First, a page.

Microcontroller based inductor winder? Answered

 Is there any way, and I'm sure there is but I don't know how to do it, to make an inductor winder that is programable. Any type of microcontroller brand would work, be it arduino, parallax, pickaxe, whatever. Basically what I would need is a code, and a schematic that would drive two servos, one continuos rotation to do the actual winding and one to move the inductor back and forth, to keep an even winding going. The code would have to dictate how many turns the servo does in order to get the desired number of windings. It can even have to be reprogramed for every inductor from the PC, to keep it more simple. --Thanks         P.S. Sorry if this question was difficult to understand, I didn't know how to put into words what I                           had pictured in my mind...

Question by arhodes18   |  last reply


Arduino or Teensy coil winder - any code already out there?

I am in the process of deciding on a normal 8bit Arduino platform or a Teensy for my coil winder project.A found some interesting projects online, some with the code available too.But I was wondering if someone already implemented more than just winding a coil in such a project?At Krux.org is a nice winder based on a normal Arduino while the Alba winder uses a Teensy already to gain more precision and speed I guess.Misusing some printer or CNC code to be able to generate coils by G-code sounded nice at first but turned out to be more complex than actually required.My goal is actually rather simple despite the size and all, so let me try to explain what I want to be able to do:Have a modular winder setup so basically any winding task can be done with just two stepper motors.One for the spin, one to position the wire.Additions like limit switches and external counters are nice but usually not required for such a task if the the code is properly done.As a basic winder like all the examples out there it should be possible to just enter the wire diamter and number of turns and then push a button to wait for the finnished coil.In theory things like pitch or spacing can be calculated externally and then entered as a fictive wire diameter but of course this would be not user friendly enough ;)For special RF coils it is often required to keep an even turn spacing as well as creating a coil with many layers.So far I have been unable to find any usable code for this purpose that does not require glue, guides or at least waxing the wire.Although this seems to be simple enough, when adding things like a display and counters it soon starts to get messy with timings and steps.Is there anything out there that works properly on a 8bit processor with reasonable speed?Originally I wanted to use an OLED with touchscreen.This turned out to be too much for the timing on a Mega.Without messing around with timers and interrupts it seem a 20x4 LCD is the only option.Even then the refresh must be in sync with the tart of a new turn as otherwise the motors miss some steps here and there.These things run a 3D printer or little laser cutter with ease, so I am definately doing something wong with my approach here LOL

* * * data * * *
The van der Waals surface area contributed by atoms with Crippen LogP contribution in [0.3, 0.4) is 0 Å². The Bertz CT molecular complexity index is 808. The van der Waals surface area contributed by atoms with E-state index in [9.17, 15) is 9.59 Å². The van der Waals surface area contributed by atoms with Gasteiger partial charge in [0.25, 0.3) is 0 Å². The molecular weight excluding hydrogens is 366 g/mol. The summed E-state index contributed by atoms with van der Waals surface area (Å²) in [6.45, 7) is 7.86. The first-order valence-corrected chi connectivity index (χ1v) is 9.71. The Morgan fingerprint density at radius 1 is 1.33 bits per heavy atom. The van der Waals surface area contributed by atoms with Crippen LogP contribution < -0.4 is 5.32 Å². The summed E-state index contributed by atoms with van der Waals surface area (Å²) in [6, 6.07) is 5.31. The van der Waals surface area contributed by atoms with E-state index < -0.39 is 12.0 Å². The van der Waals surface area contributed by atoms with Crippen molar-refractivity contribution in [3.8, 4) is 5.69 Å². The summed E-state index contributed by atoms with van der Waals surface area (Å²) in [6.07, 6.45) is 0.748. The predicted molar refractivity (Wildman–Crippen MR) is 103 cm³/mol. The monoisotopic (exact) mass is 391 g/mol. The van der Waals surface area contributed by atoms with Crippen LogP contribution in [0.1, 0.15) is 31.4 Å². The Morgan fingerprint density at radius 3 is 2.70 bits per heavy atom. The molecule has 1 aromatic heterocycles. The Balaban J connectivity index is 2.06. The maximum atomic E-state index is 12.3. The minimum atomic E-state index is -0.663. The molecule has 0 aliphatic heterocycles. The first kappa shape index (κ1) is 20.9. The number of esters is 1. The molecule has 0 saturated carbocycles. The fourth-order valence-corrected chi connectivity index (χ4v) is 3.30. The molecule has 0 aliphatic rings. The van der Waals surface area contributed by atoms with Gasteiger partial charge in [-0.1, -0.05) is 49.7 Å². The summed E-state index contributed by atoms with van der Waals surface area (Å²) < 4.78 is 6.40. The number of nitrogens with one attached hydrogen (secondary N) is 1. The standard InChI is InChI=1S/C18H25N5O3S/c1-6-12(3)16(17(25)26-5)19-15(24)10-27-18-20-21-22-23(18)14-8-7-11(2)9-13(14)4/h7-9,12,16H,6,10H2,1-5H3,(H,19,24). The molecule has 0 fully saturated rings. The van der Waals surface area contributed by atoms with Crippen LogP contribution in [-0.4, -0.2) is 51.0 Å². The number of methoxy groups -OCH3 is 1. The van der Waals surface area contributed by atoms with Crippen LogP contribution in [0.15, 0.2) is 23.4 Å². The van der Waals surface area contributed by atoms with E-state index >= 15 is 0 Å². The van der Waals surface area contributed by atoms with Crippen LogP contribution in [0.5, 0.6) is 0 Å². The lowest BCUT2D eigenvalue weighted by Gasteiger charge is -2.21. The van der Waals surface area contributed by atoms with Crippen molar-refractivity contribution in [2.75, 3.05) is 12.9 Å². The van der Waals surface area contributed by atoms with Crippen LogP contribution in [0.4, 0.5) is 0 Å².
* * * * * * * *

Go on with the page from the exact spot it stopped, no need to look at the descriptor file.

Topic by Downunder35m 


Unified field theory?

I was windering if someone could tell me how to add gravity to the Unified field theory? thanks

Question by RelyNupon   |  last reply


Hi I would like to make an automatic feeder for my pigs using an electric motor to control the amount of feed.

I was going to use pvc pipe and a electric window winder motor to open and close a flap at the bottom of the pipe. Can anyone help on how to automatically trigger the motor to open and close the flap once or twice a day for about 10 seconds. (open 10 seconds, allows grain out and then closes to stop any more grain coming out again. Any assistance would be appreciated. I dont know much about electronics. Dan

Question by dandro   |  last reply


How does one choose the right 100k potentiometer?

I am building a pickup winder... a simple machine that winds hair-thin copper wire around magnetic poles.I need to build a 12V DC geared electric motor speed controller. I bought the following...12V DC 1000RPM geared electric motorLCD punch digital counter with a magnetic proximity switch12V Double-Pole Double-Throw (DPDT) ON/OFF/ON toggle switchDC12V 2A Power Supply Adapter: AC100-240V to DC12V I know that a DC motor controller can be purchased for around $5-10, but since I am brand n00b to electronics, I want to take the opportunity to learn as much as I can by building everything (or as much as makes sense) myself. I found this Instrucable on building a DC motor speed controller. It seems simple enough, however, when I go to the Digi-Key website and look for 100k Ohm pots... there are a lot to choose from. I do not care about form factor. I have no size restraints or aesthetics. I just need a knob... that I can turn... that will allow me to set it to zero, switch the machine on and have the motor not turn at all... then slowly begin to spin as I turn the knob up to 10, and it is spinning at its top speed (1,000 rpm). This is the motor, this is the power supply, this is the counter, and this is the switch that I bought for this project. According to the instructable referenced above, I need: an IRF3205 mosfet, a 100k ohm potentiometer, and a heatsink. I do not yet have the vocabulary to even properly Google "How to tell which 100k ohm potentiometer works with a 12V DC motor..." Can someone please point me in the right direction?

Topic by Dolmetscher007   |  last reply